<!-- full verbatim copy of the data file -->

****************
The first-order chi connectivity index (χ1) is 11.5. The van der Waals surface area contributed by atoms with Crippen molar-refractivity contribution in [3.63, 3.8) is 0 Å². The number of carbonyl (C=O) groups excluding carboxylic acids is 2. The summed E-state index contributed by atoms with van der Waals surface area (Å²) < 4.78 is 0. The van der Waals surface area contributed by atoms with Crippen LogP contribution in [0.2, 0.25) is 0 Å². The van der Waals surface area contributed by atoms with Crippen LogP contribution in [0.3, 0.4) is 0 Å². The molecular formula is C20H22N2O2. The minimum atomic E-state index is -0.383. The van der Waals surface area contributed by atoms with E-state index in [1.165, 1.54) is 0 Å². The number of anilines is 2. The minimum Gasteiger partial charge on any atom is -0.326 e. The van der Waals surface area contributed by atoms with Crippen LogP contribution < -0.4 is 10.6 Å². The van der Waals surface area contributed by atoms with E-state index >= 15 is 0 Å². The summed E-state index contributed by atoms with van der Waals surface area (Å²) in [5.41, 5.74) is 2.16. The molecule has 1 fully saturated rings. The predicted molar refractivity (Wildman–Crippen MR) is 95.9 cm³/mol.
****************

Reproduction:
The first-order chi connectivity index (χ1) is 11.5. The van der Waals surface area contributed by atoms with Crippen molar-refractivity contribution in [3.63, 3.8) is 0 Å². The number of carbonyl (C=O) groups excluding carboxylic acids is 2. The summed E-state index contributed by atoms with van der Waals surface area (Å²) < 4.78 is 0. The van der Waals surface area contributed by atoms with Crippen LogP contribution in [0.2, 0.25) is 0 Å². The van der Waals surface area contributed by atoms with Crippen LogP contribution in [0.3, 0.4) is 0 Å². The molecular formula is C20H22N2O2. The minimum atomic E-state index is -0.383. The van der Waals surface area contributed by atoms with E-state index in [1.165, 1.54) is 0 Å². The number of anilines is 2. The minimum Gasteiger partial charge on any atom is -0.326 e. The van der Waals surface area contributed by atoms with Crippen LogP contribution < -0.4 is 10.6 Å². The van der Waals surface area contributed by atoms with E-state index >= 15 is 0 Å². The summed E-state index contributed by atoms with van der Waals surface area (Å²) in [5.41, 5.74) is 2.16. The molecule has 1 fully saturated rings. The predicted molar refractivity (Wildman–Crippen MR) is 95.9 cm³/mol.